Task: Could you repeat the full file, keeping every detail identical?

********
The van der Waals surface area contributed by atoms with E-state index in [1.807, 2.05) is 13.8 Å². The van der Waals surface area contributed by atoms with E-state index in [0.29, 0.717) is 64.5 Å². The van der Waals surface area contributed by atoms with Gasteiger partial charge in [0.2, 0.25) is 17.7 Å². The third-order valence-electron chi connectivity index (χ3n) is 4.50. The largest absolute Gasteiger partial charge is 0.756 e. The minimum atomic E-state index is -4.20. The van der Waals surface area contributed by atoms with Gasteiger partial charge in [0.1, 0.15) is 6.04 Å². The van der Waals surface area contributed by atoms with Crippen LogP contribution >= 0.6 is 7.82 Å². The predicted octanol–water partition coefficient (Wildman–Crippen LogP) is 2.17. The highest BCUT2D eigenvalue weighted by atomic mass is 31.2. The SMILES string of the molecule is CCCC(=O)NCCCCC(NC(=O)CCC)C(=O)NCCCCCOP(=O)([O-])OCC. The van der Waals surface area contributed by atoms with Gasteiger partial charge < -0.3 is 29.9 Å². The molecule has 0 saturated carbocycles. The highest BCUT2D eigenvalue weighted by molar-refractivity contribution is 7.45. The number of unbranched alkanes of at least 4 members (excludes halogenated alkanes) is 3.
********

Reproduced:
The van der Waals surface area contributed by atoms with E-state index in [1.807, 2.05) is 13.8 Å². The van der Waals surface area contributed by atoms with E-state index in [0.29, 0.717) is 64.5 Å². The van der Waals surface area contributed by atoms with Gasteiger partial charge in [0.2, 0.25) is 17.7 Å². The third-order valence-electron chi connectivity index (χ3n) is 4.50. The largest absolute Gasteiger partial charge is 0.756 e. The minimum atomic E-state index is -4.20. The van der Waals surface area contributed by atoms with Gasteiger partial charge in [0.1, 0.15) is 6.04 Å². The van der Waals surface area contributed by atoms with Crippen LogP contribution >= 0.6 is 7.82 Å². The predicted octanol–water partition coefficient (Wildman–Crippen LogP) is 2.17. The highest BCUT2D eigenvalue weighted by atomic mass is 31.2. The SMILES string of the molecule is CCCC(=O)NCCCCC(NC(=O)CCC)C(=O)NCCCCCOP(=O)([O-])OCC. The van der Waals surface area contributed by atoms with Gasteiger partial charge < -0.3 is 29.9 Å². The molecule has 0 saturated carbocycles. The highest BCUT2D eigenvalue weighted by molar-refractivity contribution is 7.45. The number of unbranched alkanes of at least 4 members (excludes halogenated alkanes) is 3.